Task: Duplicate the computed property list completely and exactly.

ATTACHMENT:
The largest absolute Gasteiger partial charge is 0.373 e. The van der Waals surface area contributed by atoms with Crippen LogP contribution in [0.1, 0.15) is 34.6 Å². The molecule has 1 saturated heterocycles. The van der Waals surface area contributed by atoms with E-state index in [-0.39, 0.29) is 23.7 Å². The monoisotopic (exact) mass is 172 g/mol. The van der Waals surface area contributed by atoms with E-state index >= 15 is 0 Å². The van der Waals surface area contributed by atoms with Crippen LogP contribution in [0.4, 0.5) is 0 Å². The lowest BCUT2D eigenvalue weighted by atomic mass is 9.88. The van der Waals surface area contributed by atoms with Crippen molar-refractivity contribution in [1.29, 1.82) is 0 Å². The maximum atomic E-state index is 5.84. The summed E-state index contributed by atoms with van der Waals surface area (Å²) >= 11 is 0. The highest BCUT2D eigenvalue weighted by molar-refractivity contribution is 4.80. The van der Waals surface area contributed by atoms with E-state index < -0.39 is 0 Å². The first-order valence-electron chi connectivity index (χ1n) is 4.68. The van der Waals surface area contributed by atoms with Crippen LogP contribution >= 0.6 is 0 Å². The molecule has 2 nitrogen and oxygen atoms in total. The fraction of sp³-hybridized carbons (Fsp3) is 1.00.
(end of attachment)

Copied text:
The largest absolute Gasteiger partial charge is 0.373 e. The van der Waals surface area contributed by atoms with Crippen LogP contribution in [0.1, 0.15) is 34.6 Å². The molecule has 1 saturated heterocycles. The van der Waals surface area contributed by atoms with E-state index in [-0.39, 0.29) is 23.7 Å². The monoisotopic (exact) mass is 172 g/mol. The van der Waals surface area contributed by atoms with E-state index >= 15 is 0 Å². The van der Waals surface area contributed by atoms with Crippen LogP contribution in [0.4, 0.5) is 0 Å². The lowest BCUT2D eigenvalue weighted by atomic mass is 9.88. The van der Waals surface area contributed by atoms with Crippen molar-refractivity contribution in [1.29, 1.82) is 0 Å². The maximum atomic E-state index is 5.84. The summed E-state index contributed by atoms with van der Waals surface area (Å²) >= 11 is 0. The highest BCUT2D eigenvalue weighted by molar-refractivity contribution is 4.80. The van der Waals surface area contributed by atoms with E-state index < -0.39 is 0 Å². The first-order valence-electron chi connectivity index (χ1n) is 4.68. The van der Waals surface area contributed by atoms with Crippen LogP contribution >= 0.6 is 0 Å². The molecule has 2 nitrogen and oxygen atoms in total. The fraction of sp³-hybridized carbons (Fsp3) is 1.00.